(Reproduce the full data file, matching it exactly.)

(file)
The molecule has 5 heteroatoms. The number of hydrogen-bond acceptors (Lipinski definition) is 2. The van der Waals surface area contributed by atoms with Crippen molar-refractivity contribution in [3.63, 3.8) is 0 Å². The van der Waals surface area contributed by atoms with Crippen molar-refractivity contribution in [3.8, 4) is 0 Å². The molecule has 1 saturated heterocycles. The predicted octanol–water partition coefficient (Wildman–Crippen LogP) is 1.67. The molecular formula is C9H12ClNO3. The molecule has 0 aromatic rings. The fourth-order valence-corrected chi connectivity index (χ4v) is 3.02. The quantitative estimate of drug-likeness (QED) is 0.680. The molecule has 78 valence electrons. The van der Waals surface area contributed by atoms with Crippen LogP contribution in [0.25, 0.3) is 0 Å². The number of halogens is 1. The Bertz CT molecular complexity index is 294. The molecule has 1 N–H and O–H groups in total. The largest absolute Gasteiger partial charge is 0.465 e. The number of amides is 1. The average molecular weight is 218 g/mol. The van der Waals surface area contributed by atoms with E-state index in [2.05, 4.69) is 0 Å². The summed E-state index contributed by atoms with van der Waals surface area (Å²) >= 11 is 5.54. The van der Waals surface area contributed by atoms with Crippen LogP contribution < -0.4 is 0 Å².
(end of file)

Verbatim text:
The molecule has 5 heteroatoms. The number of hydrogen-bond acceptors (Lipinski definition) is 2. The van der Waals surface area contributed by atoms with Crippen molar-refractivity contribution in [3.63, 3.8) is 0 Å². The van der Waals surface area contributed by atoms with Crippen molar-refractivity contribution in [3.8, 4) is 0 Å². The molecule has 1 saturated heterocycles. The predicted octanol–water partition coefficient (Wildman–Crippen LogP) is 1.67. The molecular formula is C9H12ClNO3. The molecule has 0 aromatic rings. The fourth-order valence-corrected chi connectivity index (χ4v) is 3.02. The quantitative estimate of drug-likeness (QED) is 0.680. The molecule has 78 valence electrons. The van der Waals surface area contributed by atoms with Crippen LogP contribution in [0.25, 0.3) is 0 Å². The number of halogens is 1. The Bertz CT molecular complexity index is 294. The molecule has 1 N–H and O–H groups in total. The largest absolute Gasteiger partial charge is 0.465 e. The number of amides is 1. The average molecular weight is 218 g/mol. The van der Waals surface area contributed by atoms with E-state index in [2.05, 4.69) is 0 Å². The summed E-state index contributed by atoms with van der Waals surface area (Å²) >= 11 is 5.54. The van der Waals surface area contributed by atoms with Crippen LogP contribution < -0.4 is 0 Å².